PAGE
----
"He was always mindful," Ann Monson Dibb, the daughter of President Monson, told Deseret News about her father. "He was a means by which individuals' prayers could be answered if he listened, if he looked around and perceived who might need help or a friendly hello. It was just all wrapped up in a 'whirlwind of a man.'"
President Thomas S. Monson's legendary and prodigious memory deteriorated at the end of his life, creating an ironic challenge for a man revered as a prophet by 16 million Mormons.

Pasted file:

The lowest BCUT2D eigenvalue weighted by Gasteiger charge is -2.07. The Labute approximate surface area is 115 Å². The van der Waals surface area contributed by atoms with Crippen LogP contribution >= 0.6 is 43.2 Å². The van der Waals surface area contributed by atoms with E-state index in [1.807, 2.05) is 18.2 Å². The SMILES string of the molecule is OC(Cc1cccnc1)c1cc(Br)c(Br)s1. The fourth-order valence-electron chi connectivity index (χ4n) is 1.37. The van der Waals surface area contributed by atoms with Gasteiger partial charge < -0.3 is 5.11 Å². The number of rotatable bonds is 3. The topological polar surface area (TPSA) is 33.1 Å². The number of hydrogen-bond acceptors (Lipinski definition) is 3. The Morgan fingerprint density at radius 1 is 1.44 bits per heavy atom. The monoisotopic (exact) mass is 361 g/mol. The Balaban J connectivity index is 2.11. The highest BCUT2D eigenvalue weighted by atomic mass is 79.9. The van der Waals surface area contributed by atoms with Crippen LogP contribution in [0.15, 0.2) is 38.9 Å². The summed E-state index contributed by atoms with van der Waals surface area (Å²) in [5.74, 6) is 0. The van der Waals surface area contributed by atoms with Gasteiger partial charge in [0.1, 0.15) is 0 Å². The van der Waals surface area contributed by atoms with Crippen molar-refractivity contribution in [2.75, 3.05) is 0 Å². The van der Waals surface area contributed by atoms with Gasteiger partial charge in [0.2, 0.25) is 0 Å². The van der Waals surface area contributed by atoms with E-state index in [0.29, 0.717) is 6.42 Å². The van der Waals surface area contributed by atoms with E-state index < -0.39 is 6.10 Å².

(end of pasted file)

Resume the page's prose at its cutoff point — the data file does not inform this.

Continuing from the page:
"He was a man who believed in creating memories," his daughter Ann Monson Dibb said Friday, "and that's why it was so sad that he had this belief and knowledge his whole life — that 'God gave us memories that we might have June roses in the December of our lives' — and then his memories were taken.
"This was Tom Monson's test."
A large, energetic man with a still larger-than-life presence and a fixture in LDS Church leadership for more than half a century, President Monson died peacefully Tuesday night in Salt Lake City at age 90 of causes incident to age.